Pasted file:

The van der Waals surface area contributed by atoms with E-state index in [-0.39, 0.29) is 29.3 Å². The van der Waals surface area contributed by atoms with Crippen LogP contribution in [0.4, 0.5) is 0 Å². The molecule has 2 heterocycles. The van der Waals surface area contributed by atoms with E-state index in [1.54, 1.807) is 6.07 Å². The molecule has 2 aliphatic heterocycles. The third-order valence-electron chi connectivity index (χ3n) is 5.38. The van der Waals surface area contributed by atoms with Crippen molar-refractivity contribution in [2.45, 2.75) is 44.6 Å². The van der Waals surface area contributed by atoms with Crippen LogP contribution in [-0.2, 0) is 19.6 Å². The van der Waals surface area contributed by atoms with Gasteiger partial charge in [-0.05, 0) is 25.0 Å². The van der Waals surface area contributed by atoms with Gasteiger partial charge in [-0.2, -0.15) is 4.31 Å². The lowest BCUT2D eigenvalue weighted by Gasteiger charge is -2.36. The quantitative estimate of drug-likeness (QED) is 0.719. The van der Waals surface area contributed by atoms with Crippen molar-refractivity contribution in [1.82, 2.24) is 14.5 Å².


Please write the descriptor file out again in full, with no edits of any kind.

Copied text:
The van der Waals surface area contributed by atoms with E-state index in [-0.39, 0.29) is 29.3 Å². The van der Waals surface area contributed by atoms with Crippen LogP contribution in [0.4, 0.5) is 0 Å². The molecule has 2 heterocycles. The van der Waals surface area contributed by atoms with E-state index in [1.54, 1.807) is 6.07 Å². The molecule has 2 aliphatic heterocycles. The third-order valence-electron chi connectivity index (χ3n) is 5.38. The van der Waals surface area contributed by atoms with Crippen molar-refractivity contribution in [2.45, 2.75) is 44.6 Å². The van der Waals surface area contributed by atoms with Crippen LogP contribution in [-0.2, 0) is 19.6 Å². The van der Waals surface area contributed by atoms with Gasteiger partial charge in [-0.05, 0) is 25.0 Å². The van der Waals surface area contributed by atoms with Gasteiger partial charge in [-0.2, -0.15) is 4.31 Å². The lowest BCUT2D eigenvalue weighted by Gasteiger charge is -2.36. The quantitative estimate of drug-likeness (QED) is 0.719. The van der Waals surface area contributed by atoms with Crippen molar-refractivity contribution in [1.82, 2.24) is 14.5 Å².